The 3rd way you can find your niche and add value is to specialise. Smaller companies can compete with the big boys by being a specialist. By focusing, and developing exceptional knowledge & service in a particular area, you can create a much stronger value proposition. A great example of where this works is travel. Smaller companies can compete with the major operators by specialising in a specific area of the world or type of holiday. For example:
We have worked with Aardvark for a number of years, and Bon-Voyage helped me to plan a Route 66 trip a few years ago, so I know both companies. Each has a thorough knowledge of, and passion for, their respective areas. This speciality allows them to deliver value in their specialist areas way above that which could be delivered by the major travel companies.
The power of research
However you decide to differentiate yourself and add value, don’t try to guess what your customers think, ask them! This can be done personally or, if you have a lot of customers, there are several online survey systems which are easy to use and some are even free. Feedback from a customer survey will give you insight into what your customers think and the results can make great marketing copy. Don’t forget that something that may be obvious to you may not be so clear to others. As well as surveying your customers, ask people (friends, family, colleagues etc.) what they think. You may get valuable insight from some surprising answers! Don’t worry about always ‘getting it right‘. In fact, often there is no right answer. No value proposition statement will work for everyone, and you can always change (or should that be evolve) your proposition over time, based on experience. The important thing is that you are working with a proposition that you are comfortable with and that works with others.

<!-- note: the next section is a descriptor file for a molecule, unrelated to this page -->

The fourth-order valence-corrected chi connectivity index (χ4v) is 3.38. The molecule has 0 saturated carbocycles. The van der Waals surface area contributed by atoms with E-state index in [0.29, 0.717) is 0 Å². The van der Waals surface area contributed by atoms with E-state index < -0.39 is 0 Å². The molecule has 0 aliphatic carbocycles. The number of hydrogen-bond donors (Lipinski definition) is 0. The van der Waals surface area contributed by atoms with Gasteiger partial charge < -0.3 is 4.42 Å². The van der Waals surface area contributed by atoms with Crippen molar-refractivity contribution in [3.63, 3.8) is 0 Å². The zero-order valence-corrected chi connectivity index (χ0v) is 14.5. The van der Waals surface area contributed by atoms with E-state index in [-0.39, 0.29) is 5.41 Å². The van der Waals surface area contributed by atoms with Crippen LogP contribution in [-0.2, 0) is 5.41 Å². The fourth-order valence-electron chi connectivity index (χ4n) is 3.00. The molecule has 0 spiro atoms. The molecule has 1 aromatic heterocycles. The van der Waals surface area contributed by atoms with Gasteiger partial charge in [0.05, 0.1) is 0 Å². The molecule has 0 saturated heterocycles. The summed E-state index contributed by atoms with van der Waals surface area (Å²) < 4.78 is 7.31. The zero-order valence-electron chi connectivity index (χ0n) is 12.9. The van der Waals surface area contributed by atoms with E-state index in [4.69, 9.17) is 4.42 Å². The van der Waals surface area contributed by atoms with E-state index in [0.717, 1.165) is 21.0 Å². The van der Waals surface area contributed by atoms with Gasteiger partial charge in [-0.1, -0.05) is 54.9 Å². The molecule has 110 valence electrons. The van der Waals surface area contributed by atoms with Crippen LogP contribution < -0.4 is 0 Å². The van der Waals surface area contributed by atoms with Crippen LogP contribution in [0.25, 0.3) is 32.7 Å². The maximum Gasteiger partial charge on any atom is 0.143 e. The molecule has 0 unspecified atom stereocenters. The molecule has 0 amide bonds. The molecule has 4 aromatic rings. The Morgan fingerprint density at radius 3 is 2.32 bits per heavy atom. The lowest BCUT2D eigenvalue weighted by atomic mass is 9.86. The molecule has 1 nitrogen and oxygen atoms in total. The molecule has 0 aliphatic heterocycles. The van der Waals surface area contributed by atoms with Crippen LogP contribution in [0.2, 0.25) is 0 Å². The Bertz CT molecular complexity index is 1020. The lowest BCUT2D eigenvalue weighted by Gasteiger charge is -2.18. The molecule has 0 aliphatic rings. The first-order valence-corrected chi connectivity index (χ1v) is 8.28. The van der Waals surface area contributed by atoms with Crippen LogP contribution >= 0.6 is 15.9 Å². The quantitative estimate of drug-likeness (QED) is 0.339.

Publishing your value proposition
OK, so you have pinned down a proposition statement that you are comfortable with and that has resonance with customers, prospects and others, what next? You need to make sure your proposition is consistent everywhere you communicate it. Most businesses use some (or all) of the following:
- Social Media
- Advertising (off-line and on-line – including Pay per Click)
- Literature and Brochures
- Powerpoint Presentations
- Exhibition Banners
- Business Stationery
- Business Cards
This is your Marketing Collateral. Does it effectively and consistently communicate your proposition? Taking an overall view may throw up some surprising disconnects. Eliminating (or at least minimising) these disconnects will give the consistency that drives a powerful marketing message.
Communication of your proposition should be more than just selling to new prospects. Often there is too much focus on getting the order – sign up the new customer then move on to finding the next one. Your proposition goes beyond sales, it’s also about who you are, how you do what you do, why you do what you do, and ultimately its about communicating your value proposition, demonstrating the value that you add and making sure that your relationship with your customers is always developing and evolving, ensuring that it strengthens over time.